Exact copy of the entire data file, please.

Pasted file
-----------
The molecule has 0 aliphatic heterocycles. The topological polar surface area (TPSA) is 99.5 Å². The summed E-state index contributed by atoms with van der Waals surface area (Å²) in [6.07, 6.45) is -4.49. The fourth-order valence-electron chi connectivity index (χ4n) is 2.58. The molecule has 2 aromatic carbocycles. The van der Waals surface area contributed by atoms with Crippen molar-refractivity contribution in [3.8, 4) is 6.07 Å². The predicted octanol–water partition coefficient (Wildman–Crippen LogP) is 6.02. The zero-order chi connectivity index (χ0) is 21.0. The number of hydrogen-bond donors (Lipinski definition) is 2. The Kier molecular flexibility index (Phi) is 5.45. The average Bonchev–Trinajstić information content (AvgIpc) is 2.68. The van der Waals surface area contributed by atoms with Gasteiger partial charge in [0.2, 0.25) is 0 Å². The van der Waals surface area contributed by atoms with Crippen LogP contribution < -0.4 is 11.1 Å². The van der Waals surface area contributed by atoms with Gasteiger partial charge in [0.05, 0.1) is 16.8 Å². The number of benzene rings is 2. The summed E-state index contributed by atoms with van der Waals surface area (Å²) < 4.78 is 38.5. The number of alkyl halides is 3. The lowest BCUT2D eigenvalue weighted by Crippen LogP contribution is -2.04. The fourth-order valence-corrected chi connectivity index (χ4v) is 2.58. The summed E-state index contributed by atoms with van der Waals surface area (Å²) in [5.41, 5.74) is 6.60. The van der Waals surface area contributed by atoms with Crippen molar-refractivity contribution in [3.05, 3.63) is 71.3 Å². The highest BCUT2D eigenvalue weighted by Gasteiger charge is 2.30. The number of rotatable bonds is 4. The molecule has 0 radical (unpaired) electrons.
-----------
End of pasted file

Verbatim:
The molecule has 0 aliphatic heterocycles. The topological polar surface area (TPSA) is 99.5 Å². The summed E-state index contributed by atoms with van der Waals surface area (Å²) in [6.07, 6.45) is -4.49. The fourth-order valence-electron chi connectivity index (χ4n) is 2.58. The molecule has 2 aromatic carbocycles. The van der Waals surface area contributed by atoms with Crippen molar-refractivity contribution in [3.8, 4) is 6.07 Å². The predicted octanol–water partition coefficient (Wildman–Crippen LogP) is 6.02. The zero-order chi connectivity index (χ0) is 21.0. The number of hydrogen-bond donors (Lipinski definition) is 2. The Kier molecular flexibility index (Phi) is 5.45. The average Bonchev–Trinajstić information content (AvgIpc) is 2.68. The van der Waals surface area contributed by atoms with Gasteiger partial charge in [0.2, 0.25) is 0 Å². The van der Waals surface area contributed by atoms with Crippen LogP contribution < -0.4 is 11.1 Å². The van der Waals surface area contributed by atoms with Gasteiger partial charge in [0.05, 0.1) is 16.8 Å². The number of benzene rings is 2. The summed E-state index contributed by atoms with van der Waals surface area (Å²) < 4.78 is 38.5. The number of alkyl halides is 3. The lowest BCUT2D eigenvalue weighted by Crippen LogP contribution is -2.04. The fourth-order valence-corrected chi connectivity index (χ4v) is 2.58. The summed E-state index contributed by atoms with van der Waals surface area (Å²) in [5.41, 5.74) is 6.60. The van der Waals surface area contributed by atoms with Crippen molar-refractivity contribution in [3.05, 3.63) is 71.3 Å². The highest BCUT2D eigenvalue weighted by Gasteiger charge is 2.30. The number of rotatable bonds is 4. The molecule has 0 radical (unpaired) electrons.